Time To Stop Blaming and Beating Ourselves Up

After a presentation I did earlier this week I had the privilege of meeting a wonderful, loving Mom, who sadly has  a son drug addicted.  She was in the depths of self-blame.

You know what that feels like.  I know what that feels like.  We have been there so many times.  As parents we blame ourselves.  It’s  that parent guilt.  I more often call it “mother guilt”.  And if you are a Mom, you know exactly what I am talking about.

We are so sure that we must have done something wrong.  That somehow we failed as a parent.  We go through what I refer to as the “if onlys”  – “if only I had done this”, “if only I had done that”, “if only I had said no”, “if only we hadn’t moved”.    We start to second guess every decision we ever made thinking that perhaps that is what lead to our loved one becoming drug addicted.

It really is time to stop blaming and beating ourselves up.

Could we have done some things differently in our lives?   Of course  we could have.  We are human.  We are a work in progress.  We did the best we could, with what we knew,  at a given time.  But did we cause our child to become drug addicted?  Absolutely not!!

You did not cause the disease of addiction and you cannot cure it. And you have to stop blaming yourself.  It is time to be kind to yourself.  Stop beating yourself up thinking you caused this. You didn’t.  Sadly,  you have a loved one with the disease of addiction.  That propensity was there before they tried that first time.  That first time, in a sense “awakened the beast”.

When we have a loved one addicted, we often spend our days in an environment where the unpredictable is predictable, if that makes sense.

We try and do our best every single day without a mean bone in our body and with only true heart at work trying to guide our loved one, trying to keep our family together, trying to understand, trying to help  – and most of the time, hopefully, we get it right.  But we are human.  Sometimes we don’t. So we have to accept where we could have done things differently.  Not given money.  Not paid the rent. Perhaps not believed the story you were told.  It is time to move on – stop blaming yourself.  Move on knowing that next time will be handled differently.

We have to be open or we don’t grow.  We are all works in progress. Every act, every decision we make is a chance for growth and a chance to do  things differently, do better next time.

And, there will be a next time,  because sadly,  that is the environment we have been thrown into when we have a loved one drug addicted. But next time is the opportunity to handle things differently.  And that is a positive lesson.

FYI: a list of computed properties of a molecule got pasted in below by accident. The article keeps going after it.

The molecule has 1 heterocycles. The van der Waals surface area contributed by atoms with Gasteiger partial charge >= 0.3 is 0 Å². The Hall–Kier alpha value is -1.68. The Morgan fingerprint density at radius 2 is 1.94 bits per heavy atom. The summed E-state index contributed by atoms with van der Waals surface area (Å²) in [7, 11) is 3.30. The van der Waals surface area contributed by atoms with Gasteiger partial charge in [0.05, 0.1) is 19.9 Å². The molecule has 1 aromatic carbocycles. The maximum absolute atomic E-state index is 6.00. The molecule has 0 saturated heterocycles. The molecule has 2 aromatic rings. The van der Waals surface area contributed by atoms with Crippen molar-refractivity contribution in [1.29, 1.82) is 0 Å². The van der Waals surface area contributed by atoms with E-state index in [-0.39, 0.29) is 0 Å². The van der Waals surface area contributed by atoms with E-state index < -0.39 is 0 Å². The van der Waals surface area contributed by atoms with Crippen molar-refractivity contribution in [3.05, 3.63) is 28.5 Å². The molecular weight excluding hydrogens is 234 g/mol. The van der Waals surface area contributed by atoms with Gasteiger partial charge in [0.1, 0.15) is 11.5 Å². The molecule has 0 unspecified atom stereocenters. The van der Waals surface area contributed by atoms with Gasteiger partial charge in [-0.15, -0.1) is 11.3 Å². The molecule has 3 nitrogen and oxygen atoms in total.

I had another mom mention her son’s  troubling behavior.

Sometimes unknown to us, our loved one may be in a psychotic state – and when we are dealing with someone in drug induced psychosis, they are so positive what they are saying is correct that we can be convinced there has to be something to it.  In their mind what they are feeling, what they are seeing is real to them. And because it is so real to them, their pleas for help are so convincing,  we sometimes wonder if it is in fact real.

In their drug induced psychosis, those addicted often believe people are after them.  Everything is at a much more heightened level.  At that time there is no way of bringing your loved one down – bringing that psychosis to a manageable level.  Sadly drug induced psychosis just doesn’t work that way.  De-escallation only occurs with time or with medical intervention.  In drug induced psychosis, they are unable to think.  They just react.  Again, where the unpredictable is predictable. It is the affects of the drugs.  It is the nature of the beast.

So we try and do the best we can.  Sometimes it works out for the best and sometimes it goes astray.  We can beat ourselves up but that does no good.  We did what we did with the best of intentions and it went astray.  We have to accept that and know we will try and do better next time and that is all we can do.  To beat ourselves up only “beats ourselves up”!!  It doesn’t change anything.  Next time we may consider other options.

What I know my friend, is that we try and do the best we can in every situation.  You are doing absolutely everything you can think of to help pull your loved one out of the bowels of addiction.  Sometimes our  decisions, our actions are right.  Sometimes they’re not.  We can’t take it personally –  addiction is a ruthless enemy – it tricks our loved one’s thinking – but we learn – and we will try differently next time.  And will we make mis-steps again?  Of course we will but we will keep trying and hopefully most of the time we get it right.

Remember your loved one is being held hostage by the drugs he or she is addicted to.  You are being held hostage to their behavior.  The love a Mother has for her child is unlike any other connection on earth.  It will defy everything.  It is real.  It is pure. And know you are doing the very best you can.

And I want to leave you with a thought – because we know we live in a world where sometimes people can be unkind.   Where people can judge our loved ones harshly.  Remember, we may not be able to change the views of everyone.  We cannot change the world.  But we each have that one voice, that if we speak up, perhaps, just perhaps, we can change even one person’s viewpoint and soften one person’s heart.  Addiction is a horrific disease that devastates the lives of those who loved them. And we will continue to love the people we do.  We may not be able to change our loved ones situation but deep down they know, we love them.  That we “see” them.  That we want their lives to be whole because of our deep love for them.

Take care my Friend and I wish you a peaceful weekend.

Much love,

June

 

 

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